Some 2.5 million Israeli children went back to school today – but it was not without much angst and uncertainty leading to this day as the threat of a strike loomed heavily over the country and dominated the news cycle for weeks.
All of Israel was kept on the edge of its national seat for most of the summer watching the teacher’s union and Finance Ministry engage in intense and very public negotiations over teachers’ salaries and vacation days.
While this isn’t new – strikes and rumors of strikes are part of the back-to-school routine here in the Holy Land – it follows two years of inconsistent schooling due to COVID closures which undermined in-class learning as well.
Even my children, who are still in elementary school, joke about school being a moving target rather than a reliable institution.
But it actually isn't very funny.
“The same old story leads to the same old solutions: Right up to the last moment, we won’t know whether the school year will open or not,” wrote Tammy Hoffman, a researcher at the Israel Democracy Institute, lamenting the annual ceremony of to-strike-or-not-to-strike. “Most likely, an agreement will be reached at the last minute, or after a day or two of strikes and strong arming with restraining orders. Past experience, as well as research on this issue in Israel and around the world, tells us that none of this will really solve the deep crisis in which Israeli education finds itself because the needed solutions are fundamentally different from those applied according to the usual script.”
Less than 24 hours before school was to start and not a soul in the country knew whether students would be starting school on Sept. 1 . Not until Aug. 31, at around 11 a.m., was the announcement made that the strike was off.
And even that was precarious until an agreement was actually signed hours later.
In addition to processing their normal jitters of beginning a milestone year, children entering preschool, kindergarten or first grade were also left wondering for too long when they would have to face the anxiety or thrill of their first day.
What’s more, school ended in June with several rolling strikes or late starts which marred the conclusion of the academic year.
Unrelated to the school schedule, someone remarked to me this week that Israel operates on a six-month or less schedule. A country with security issues and existential threats needs to be scrappy, agile and ready to respond in an instant to possible attacks.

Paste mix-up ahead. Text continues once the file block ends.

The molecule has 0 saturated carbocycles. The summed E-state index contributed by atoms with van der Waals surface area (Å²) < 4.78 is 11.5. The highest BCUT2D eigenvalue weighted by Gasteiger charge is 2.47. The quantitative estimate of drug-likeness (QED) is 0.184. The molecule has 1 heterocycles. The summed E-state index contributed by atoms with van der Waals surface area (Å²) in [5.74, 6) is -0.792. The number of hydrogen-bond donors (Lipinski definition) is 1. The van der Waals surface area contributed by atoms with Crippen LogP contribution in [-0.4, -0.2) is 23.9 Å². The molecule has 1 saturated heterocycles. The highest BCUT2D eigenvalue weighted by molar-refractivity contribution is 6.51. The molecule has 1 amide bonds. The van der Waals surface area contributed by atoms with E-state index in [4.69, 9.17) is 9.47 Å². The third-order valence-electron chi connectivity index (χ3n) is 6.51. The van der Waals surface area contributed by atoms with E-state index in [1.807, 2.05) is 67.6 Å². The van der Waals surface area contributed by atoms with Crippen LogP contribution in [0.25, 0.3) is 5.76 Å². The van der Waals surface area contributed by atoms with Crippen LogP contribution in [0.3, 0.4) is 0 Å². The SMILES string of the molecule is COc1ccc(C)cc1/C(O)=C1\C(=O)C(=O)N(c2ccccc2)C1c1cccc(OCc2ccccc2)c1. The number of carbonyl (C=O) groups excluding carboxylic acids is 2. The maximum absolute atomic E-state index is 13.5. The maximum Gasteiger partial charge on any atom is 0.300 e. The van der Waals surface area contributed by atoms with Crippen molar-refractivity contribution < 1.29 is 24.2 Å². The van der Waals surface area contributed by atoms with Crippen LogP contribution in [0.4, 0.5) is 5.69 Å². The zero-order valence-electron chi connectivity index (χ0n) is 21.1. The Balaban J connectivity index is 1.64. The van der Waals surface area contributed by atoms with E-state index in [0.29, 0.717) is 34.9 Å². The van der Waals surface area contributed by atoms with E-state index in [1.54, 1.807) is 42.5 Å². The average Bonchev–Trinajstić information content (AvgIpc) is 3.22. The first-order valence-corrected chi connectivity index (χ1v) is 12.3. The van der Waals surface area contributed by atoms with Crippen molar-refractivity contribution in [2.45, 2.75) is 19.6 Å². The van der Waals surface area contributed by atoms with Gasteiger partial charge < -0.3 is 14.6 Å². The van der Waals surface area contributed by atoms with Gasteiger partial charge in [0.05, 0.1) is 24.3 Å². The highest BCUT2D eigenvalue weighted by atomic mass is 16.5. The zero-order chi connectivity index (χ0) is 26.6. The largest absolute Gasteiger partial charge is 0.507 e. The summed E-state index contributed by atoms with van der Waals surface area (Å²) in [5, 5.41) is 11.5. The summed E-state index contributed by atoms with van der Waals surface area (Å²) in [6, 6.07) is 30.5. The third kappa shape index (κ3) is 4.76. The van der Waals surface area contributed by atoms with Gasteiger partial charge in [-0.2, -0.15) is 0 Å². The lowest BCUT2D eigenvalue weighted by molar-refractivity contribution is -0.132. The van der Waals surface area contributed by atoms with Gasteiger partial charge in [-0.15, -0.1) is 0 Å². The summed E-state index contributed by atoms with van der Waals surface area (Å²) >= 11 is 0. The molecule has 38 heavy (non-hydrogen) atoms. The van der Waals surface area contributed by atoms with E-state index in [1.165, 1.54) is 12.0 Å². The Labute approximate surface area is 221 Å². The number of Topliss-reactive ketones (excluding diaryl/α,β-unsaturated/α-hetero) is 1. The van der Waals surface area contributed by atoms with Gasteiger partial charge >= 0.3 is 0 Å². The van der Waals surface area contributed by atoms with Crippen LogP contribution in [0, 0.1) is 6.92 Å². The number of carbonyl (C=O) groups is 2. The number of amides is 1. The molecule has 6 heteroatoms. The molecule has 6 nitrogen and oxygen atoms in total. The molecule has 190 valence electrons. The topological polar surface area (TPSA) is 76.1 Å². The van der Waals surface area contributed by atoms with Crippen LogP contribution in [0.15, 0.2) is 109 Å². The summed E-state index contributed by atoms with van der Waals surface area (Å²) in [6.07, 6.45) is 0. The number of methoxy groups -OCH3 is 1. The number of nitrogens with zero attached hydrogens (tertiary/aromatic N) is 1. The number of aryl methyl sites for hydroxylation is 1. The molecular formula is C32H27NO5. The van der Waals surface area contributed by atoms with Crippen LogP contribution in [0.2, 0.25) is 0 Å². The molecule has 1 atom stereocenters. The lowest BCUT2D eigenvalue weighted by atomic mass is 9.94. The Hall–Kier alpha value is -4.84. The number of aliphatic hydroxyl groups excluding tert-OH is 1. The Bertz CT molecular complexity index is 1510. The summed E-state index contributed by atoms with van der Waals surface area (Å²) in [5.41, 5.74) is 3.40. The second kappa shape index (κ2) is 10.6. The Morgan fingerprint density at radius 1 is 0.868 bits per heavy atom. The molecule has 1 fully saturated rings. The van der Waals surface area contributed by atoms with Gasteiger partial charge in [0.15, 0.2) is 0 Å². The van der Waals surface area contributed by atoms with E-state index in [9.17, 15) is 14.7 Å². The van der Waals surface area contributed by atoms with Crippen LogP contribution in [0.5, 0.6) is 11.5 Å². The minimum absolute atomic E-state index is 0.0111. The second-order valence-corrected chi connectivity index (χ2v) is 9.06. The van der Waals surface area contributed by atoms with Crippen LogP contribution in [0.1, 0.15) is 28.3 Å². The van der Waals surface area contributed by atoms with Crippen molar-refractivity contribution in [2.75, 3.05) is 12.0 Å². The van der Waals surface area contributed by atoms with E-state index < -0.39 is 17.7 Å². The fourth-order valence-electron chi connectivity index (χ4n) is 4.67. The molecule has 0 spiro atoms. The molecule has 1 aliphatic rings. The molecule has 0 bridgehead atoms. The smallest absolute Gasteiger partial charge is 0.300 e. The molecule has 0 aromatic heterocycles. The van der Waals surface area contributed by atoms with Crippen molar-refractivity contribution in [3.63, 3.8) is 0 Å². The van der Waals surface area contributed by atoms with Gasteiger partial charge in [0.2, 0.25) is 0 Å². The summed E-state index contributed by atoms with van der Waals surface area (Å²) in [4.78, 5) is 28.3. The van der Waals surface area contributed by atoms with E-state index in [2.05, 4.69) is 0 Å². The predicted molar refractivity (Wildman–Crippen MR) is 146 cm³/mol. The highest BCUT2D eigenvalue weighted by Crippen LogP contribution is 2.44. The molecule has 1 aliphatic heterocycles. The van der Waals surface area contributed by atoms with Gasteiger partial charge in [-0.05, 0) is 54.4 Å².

Wars and rumors of wars = crisis management.
But this thinking has also permeated governmental institutions with a resulting bureaucratic lag that stifles progress. And worse, this is what the children of Israel are learning to normalize as they see these fits and starts already in their early school days, thanks to strikes and rumors of strikes.
Meanwhile, the report card is in and the grades are not promising: “The failure of Israeli schools is documented on a regular basis by the OECD. Since 2006 Israeli teenagers consistently perform worse in the organization’s PISA tests of reading, math and science than most of their peers in other developed countries,” according to this article in Haaretz.
The author, David Rosenberg, notes an overall decline in basic skills for all adults.
“In measures of literacy and numeracy, a distressingly large share of Israelis score among the lowest levels of proficiency among OECD countries,” he wrote.
But Israel is the Start-Up nation, right? Rosenberg tackles that too. He notes that while the best and brightest do test into the military’s technology units and eventually go on to lead successful careers, “Israeli schools are not producing enough adequately educated graduates to fill the ranks” of other hands-on units.
“The Startup Nation phenomenon has amply demonstrated that Israel’s global competitiveness hinges on innovation, which requires a mix of book knowledge and critical thinking. But to date, these innovative capabilities have been the preserve of a small minority – the roughly 10% of the Israeli workforce that’s employed in high-tech. It’s the other 90% we have to worry about.”
While Hoffman and Rosenberg gave different reasons they believe are at the root of the education system's underperformance, they both acknowledged there is a crisis and the urgency to fix it.
First and foremost, school needs to start on time – and is not something that can be closed on a whim. School should be a safe place. School should be something that kids can take seriously.
The school experience is harrowing enough with social and academic challenges as it is – it does not also need to be unpredictable.
Nicole Jansezian is the news editor for both ALL ISRAEL NEWS and ALL ARAB NEWS and senior correspondent for ALL ISRAEL NEWS